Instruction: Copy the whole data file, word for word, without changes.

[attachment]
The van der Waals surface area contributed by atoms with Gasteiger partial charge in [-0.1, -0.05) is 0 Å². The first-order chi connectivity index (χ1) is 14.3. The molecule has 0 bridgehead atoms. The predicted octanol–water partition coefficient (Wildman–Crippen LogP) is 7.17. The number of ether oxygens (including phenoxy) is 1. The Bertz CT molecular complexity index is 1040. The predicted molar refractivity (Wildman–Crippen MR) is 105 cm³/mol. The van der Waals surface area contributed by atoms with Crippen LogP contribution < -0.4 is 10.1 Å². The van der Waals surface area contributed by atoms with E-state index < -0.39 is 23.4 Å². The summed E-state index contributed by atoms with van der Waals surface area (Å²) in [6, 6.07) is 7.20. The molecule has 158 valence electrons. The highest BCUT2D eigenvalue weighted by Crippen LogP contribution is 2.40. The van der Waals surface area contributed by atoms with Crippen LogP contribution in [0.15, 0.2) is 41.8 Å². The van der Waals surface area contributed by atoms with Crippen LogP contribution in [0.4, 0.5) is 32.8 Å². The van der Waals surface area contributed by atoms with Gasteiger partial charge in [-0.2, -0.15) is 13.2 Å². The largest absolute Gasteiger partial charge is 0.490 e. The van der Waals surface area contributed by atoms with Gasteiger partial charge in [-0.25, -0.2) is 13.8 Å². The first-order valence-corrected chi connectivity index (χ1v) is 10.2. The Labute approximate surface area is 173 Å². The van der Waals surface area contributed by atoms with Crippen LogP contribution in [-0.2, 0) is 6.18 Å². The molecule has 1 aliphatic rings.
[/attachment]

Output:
The van der Waals surface area contributed by atoms with Gasteiger partial charge in [-0.1, -0.05) is 0 Å². The first-order chi connectivity index (χ1) is 14.3. The molecule has 0 bridgehead atoms. The predicted octanol–water partition coefficient (Wildman–Crippen LogP) is 7.17. The number of ether oxygens (including phenoxy) is 1. The Bertz CT molecular complexity index is 1040. The predicted molar refractivity (Wildman–Crippen MR) is 105 cm³/mol. The van der Waals surface area contributed by atoms with Crippen LogP contribution < -0.4 is 10.1 Å². The van der Waals surface area contributed by atoms with E-state index < -0.39 is 23.4 Å². The summed E-state index contributed by atoms with van der Waals surface area (Å²) in [6, 6.07) is 7.20. The molecule has 158 valence electrons. The highest BCUT2D eigenvalue weighted by Crippen LogP contribution is 2.40. The van der Waals surface area contributed by atoms with Crippen LogP contribution in [0.15, 0.2) is 41.8 Å². The van der Waals surface area contributed by atoms with Crippen LogP contribution in [0.4, 0.5) is 32.8 Å². The van der Waals surface area contributed by atoms with Gasteiger partial charge in [-0.2, -0.15) is 13.2 Å². The largest absolute Gasteiger partial charge is 0.490 e. The van der Waals surface area contributed by atoms with Gasteiger partial charge in [-0.25, -0.2) is 13.8 Å². The first-order valence-corrected chi connectivity index (χ1v) is 10.2. The Labute approximate surface area is 173 Å². The van der Waals surface area contributed by atoms with Crippen LogP contribution in [-0.2, 0) is 6.18 Å². The molecule has 1 aliphatic rings.